September 08, 2022
Justin Babu ’23 followed Frederick Douglass’ footsteps in Ireland
By Michael Hagan ’15, ’19G
“Educate, educate, educate!”
That was the message Justin Babu ’23 shared with students, educators, and diplomats at the Deerfield Residence in Dublin, the official residence of Claire Cronin, United States Ambassador to Ireland (and mother of Friar alum Kerry Cronin ’17).
Babu was completing a four-week Frederick Douglass International Fellowship when he was invited to speak on behalf of the fellows at the ambassador’s house. Offered through the Council on International Education Exchange, the fellowship invites 16 undergraduate students of color from American colleges and universities to spend part of the summer in Ireland following in the footsteps of abolitionist Frederick Douglass, who visited the country in 1845.
Babu based his words on Douglass’ adage, “Agitate, agitate, agitate” — a call to challenge injustice with restless persistence. A biology/secondary education major from East Meadow, N.Y., he is eager to challenge the status quo and heal division caused by racism and other social ills in schools. Agitation impels a response; education inspires receptivity.
“Conflict arises from deep hurt, but also from a mindset that doesn’t even want to hear the other side,” Babu said. “Education can repair that broken mindset.”
The Frederick Douglass International Fellowship is based in Dublin and sponsored in part by the Irish government. Fellows are housed at Dublin City University. When he applied, Babu did not realize that he was one of more than 700 applicants for just 16 seats in the program.
“I’m actually glad I didn’t realize how prestigious the fellowship was. Not knowing allowed me to be a little more authentic. I didn’t overthink the application,” he said.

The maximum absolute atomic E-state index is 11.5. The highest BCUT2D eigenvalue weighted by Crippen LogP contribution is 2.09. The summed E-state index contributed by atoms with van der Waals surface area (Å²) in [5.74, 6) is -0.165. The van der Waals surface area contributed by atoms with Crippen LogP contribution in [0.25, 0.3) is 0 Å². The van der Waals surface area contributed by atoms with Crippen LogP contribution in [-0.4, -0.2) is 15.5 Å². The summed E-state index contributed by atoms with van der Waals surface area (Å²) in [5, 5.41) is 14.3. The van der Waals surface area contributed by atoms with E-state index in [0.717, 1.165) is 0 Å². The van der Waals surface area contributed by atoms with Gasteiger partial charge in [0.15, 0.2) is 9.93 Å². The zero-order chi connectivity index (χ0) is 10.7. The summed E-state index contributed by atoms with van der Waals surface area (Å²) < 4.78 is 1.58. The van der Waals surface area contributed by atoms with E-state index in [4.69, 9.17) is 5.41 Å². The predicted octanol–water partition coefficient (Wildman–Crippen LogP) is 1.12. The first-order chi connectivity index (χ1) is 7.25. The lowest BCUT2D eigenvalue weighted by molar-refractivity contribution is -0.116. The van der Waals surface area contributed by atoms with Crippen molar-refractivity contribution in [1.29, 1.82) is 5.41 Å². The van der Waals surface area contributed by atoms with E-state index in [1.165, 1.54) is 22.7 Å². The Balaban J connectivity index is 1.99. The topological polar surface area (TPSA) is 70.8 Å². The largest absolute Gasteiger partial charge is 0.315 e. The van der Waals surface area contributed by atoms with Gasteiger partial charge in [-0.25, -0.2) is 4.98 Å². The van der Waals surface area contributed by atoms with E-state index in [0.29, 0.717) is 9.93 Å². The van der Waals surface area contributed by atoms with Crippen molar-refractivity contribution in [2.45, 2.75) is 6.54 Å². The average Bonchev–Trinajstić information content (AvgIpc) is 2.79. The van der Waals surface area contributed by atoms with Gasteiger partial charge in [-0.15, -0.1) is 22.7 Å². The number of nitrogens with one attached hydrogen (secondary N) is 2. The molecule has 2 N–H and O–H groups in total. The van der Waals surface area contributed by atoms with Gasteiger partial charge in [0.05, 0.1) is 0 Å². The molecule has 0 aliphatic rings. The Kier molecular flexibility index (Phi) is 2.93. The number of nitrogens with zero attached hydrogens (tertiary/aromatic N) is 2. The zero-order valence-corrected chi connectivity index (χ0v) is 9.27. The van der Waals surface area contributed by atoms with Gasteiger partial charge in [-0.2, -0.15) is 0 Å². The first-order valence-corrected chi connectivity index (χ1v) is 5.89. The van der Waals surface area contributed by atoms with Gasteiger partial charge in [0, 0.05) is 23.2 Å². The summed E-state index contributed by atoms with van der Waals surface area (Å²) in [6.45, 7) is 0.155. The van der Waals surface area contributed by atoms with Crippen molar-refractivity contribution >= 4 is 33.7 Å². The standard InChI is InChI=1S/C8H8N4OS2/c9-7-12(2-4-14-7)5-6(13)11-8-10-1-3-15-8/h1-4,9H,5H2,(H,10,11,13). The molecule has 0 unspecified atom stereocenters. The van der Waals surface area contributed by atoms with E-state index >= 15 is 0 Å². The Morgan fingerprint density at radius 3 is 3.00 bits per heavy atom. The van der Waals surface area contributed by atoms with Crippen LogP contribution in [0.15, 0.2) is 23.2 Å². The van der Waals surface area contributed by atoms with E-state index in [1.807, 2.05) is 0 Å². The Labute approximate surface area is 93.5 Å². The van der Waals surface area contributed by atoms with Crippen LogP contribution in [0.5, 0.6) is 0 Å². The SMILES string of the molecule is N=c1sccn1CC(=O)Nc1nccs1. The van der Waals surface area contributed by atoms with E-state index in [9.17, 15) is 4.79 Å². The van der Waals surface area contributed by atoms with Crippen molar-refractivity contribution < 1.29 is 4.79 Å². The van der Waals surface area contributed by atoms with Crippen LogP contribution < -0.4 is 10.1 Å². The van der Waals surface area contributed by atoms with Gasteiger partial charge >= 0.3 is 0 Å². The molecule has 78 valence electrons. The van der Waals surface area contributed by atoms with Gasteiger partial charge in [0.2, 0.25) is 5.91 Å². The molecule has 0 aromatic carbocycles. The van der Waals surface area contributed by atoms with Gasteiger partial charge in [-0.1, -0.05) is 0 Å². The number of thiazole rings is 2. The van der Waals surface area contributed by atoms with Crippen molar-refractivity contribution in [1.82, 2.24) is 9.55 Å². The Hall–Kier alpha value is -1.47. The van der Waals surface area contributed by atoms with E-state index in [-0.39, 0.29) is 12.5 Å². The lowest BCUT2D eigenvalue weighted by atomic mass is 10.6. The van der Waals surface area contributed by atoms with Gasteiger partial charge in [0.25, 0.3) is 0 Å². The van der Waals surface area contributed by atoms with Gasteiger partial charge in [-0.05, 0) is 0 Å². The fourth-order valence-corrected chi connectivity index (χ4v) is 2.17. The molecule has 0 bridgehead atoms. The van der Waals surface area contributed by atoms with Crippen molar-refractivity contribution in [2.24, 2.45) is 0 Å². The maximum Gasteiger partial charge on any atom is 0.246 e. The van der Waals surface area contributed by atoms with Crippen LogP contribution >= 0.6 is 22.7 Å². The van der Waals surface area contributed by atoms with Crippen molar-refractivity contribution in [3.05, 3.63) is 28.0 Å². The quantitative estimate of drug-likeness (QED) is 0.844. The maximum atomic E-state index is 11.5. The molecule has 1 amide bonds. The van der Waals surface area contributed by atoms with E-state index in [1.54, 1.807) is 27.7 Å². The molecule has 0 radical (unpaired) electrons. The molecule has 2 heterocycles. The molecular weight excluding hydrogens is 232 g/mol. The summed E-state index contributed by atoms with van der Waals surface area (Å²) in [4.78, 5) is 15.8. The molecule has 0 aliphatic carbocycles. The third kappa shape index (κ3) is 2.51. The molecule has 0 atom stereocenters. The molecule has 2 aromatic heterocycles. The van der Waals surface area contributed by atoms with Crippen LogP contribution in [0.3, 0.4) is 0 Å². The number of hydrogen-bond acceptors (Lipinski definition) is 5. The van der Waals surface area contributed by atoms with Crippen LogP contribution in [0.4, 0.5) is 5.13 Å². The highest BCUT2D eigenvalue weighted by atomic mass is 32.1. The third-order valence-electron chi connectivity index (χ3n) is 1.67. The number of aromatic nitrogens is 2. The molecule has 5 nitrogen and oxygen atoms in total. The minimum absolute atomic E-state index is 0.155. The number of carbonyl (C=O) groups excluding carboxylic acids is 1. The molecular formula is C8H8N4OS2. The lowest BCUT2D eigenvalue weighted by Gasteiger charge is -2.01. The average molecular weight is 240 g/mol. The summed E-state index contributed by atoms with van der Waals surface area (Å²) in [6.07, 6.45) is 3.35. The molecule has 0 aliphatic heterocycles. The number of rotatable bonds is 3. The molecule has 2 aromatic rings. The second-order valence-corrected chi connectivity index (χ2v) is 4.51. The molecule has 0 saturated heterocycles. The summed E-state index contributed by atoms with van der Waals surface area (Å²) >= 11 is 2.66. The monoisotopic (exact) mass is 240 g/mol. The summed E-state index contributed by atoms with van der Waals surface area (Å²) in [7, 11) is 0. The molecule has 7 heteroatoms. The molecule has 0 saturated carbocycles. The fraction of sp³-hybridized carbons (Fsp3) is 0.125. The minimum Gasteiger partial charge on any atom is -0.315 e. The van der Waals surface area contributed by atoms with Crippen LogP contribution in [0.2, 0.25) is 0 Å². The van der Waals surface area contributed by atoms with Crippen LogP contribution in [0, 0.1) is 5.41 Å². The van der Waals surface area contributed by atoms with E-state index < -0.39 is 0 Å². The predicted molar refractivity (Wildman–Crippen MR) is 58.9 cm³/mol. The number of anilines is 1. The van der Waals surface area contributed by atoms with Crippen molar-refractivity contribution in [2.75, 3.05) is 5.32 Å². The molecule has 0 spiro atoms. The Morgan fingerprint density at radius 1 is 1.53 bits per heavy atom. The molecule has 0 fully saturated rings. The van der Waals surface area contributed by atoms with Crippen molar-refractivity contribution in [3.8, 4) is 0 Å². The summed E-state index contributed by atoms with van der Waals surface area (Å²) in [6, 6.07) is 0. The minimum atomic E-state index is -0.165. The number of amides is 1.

While in Ireland, the fellows took a course titled Transformational Leadership Across Cultures. They were styled “global ambassadors” and challenged to think beyond American perspectives on conflict around the world.
One instructor shared his experiences living under South Africa’s apartheid regime. Another, who was born to Moroccan immigrants in the United States and later moved to Morocco as an adult, discussed her ancestry and ethnic tension in Morocco.
In the third week of the program, the fellows met Don Mullan, an Irish author and documentary filmmaker whose 1997 book, Eyewitness Bloody Sunday, prompted an official state inquiry into the 1972 Bloody Sunday massacre in Derry, Northern Ireland.
The fellows also met Nettie Hancock Washington Douglass, who is a direct descendent of both Frederick Douglass and Booker T. Washington, educator, adviser to presidents, and first president of Tuskeegee Normal and Industrial Institute (now Tuskegee University).
Fellows were afforded time for planned excursions and independent travel. At one point, the group was met with hostility while taking a photograph in front of a mural of Frederick Douglass in Belfast. A small group of young people shouted slurs and threw eggs at them. Babu recognized racial animus in the attack, but also considered it in the context of conflict between republicans (who advocate a united Republic of Ireland) and unionists (who believe that Northern Ireland should remain part of the United Kingdom).